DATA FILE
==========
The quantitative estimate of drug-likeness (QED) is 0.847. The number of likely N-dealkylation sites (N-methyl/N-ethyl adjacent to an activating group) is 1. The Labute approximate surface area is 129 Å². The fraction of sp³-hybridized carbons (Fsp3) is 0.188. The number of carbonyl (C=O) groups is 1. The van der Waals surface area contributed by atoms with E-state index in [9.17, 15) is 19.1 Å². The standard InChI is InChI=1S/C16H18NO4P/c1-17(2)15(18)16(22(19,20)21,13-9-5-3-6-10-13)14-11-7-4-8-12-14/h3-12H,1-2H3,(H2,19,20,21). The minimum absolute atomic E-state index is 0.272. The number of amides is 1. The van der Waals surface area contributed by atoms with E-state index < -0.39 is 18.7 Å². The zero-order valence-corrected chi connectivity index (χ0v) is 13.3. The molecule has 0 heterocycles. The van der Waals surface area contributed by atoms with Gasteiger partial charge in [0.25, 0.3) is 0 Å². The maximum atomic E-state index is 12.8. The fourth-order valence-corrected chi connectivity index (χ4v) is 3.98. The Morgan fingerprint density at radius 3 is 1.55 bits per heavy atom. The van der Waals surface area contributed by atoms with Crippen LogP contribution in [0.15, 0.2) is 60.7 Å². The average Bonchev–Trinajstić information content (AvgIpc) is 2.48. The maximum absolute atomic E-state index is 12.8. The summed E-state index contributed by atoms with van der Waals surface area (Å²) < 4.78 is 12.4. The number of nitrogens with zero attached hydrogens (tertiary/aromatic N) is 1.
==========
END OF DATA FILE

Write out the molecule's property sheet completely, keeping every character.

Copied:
The quantitative estimate of drug-likeness (QED) is 0.847. The number of likely N-dealkylation sites (N-methyl/N-ethyl adjacent to an activating group) is 1. The Labute approximate surface area is 129 Å². The fraction of sp³-hybridized carbons (Fsp3) is 0.188. The number of carbonyl (C=O) groups is 1. The van der Waals surface area contributed by atoms with E-state index in [9.17, 15) is 19.1 Å². The standard InChI is InChI=1S/C16H18NO4P/c1-17(2)15(18)16(22(19,20)21,13-9-5-3-6-10-13)14-11-7-4-8-12-14/h3-12H,1-2H3,(H2,19,20,21). The minimum absolute atomic E-state index is 0.272. The number of amides is 1. The van der Waals surface area contributed by atoms with E-state index < -0.39 is 18.7 Å². The zero-order valence-corrected chi connectivity index (χ0v) is 13.3. The molecule has 0 heterocycles. The van der Waals surface area contributed by atoms with Gasteiger partial charge in [0.25, 0.3) is 0 Å². The maximum atomic E-state index is 12.8. The fourth-order valence-corrected chi connectivity index (χ4v) is 3.98. The Morgan fingerprint density at radius 3 is 1.55 bits per heavy atom. The van der Waals surface area contributed by atoms with Crippen LogP contribution in [0.15, 0.2) is 60.7 Å². The average Bonchev–Trinajstić information content (AvgIpc) is 2.48. The maximum absolute atomic E-state index is 12.8. The summed E-state index contributed by atoms with van der Waals surface area (Å²) < 4.78 is 12.4. The number of nitrogens with zero attached hydrogens (tertiary/aromatic N) is 1.